A regulatory system in the global arena is, by definition, multi-layered (where the interconnection of levels recalls the image of an hourglass) and the different layers are in constant and mutual interchange (the image of a marble cake fits perfectly the theme). Food Law at European level, with its features of trans-territorial administrative activity, harmonising the different legal systems via common good administration principles and participatory standards, its own regulatory body (the European Food Safety Authority, established by Reg. n. 178/2002) and its network of cooperating actors, was a good example of good governance temple, whose structure could serve as a basis to withstand the fall of time and earthquakes. The weak aspect of this grandiose regulatory system was that it remained anchored to a top-down regulatory strategy, where essentially the legislator and the competent authorities played the lion-share in the decisions and very little room was left to the participatory approach of all the interested parties in the food supply chain, including the consumers. The following crisis did not delay to show that an urgent reconsideration of the whole functioning mechanism is today urgently needed. Keeping the good seeds of the old, nevertheless strengthening the bottom-up approach by effectively engaging the consumers in the decision-making process.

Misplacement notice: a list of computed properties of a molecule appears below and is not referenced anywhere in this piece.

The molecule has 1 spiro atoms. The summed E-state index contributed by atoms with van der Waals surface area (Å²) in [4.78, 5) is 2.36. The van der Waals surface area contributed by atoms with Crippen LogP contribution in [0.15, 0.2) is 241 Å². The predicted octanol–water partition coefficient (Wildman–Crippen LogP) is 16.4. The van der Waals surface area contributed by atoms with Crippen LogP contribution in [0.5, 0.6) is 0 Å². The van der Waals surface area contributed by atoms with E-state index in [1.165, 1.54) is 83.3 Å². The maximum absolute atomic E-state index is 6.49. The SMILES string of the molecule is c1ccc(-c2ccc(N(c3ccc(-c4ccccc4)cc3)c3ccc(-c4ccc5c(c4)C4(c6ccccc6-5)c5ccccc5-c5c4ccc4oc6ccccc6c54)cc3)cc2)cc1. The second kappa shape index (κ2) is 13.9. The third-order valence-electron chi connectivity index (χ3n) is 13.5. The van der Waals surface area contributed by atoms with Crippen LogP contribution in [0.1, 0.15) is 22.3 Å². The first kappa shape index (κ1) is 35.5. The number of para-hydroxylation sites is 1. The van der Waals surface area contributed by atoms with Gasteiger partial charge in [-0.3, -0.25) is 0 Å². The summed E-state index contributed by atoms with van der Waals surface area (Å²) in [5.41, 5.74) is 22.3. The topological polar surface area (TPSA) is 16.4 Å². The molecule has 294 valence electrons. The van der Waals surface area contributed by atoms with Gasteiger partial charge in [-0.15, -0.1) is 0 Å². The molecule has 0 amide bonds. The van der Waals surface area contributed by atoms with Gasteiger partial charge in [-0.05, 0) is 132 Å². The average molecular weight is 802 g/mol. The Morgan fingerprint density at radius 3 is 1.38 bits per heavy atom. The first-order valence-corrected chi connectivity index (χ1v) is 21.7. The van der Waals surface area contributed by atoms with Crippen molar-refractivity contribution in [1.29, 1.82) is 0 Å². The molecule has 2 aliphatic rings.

§ 2 – The Frightened Legislator Built on San, While the Wise Cooperating Effort between Legislator and Civil Society Can Build on Rock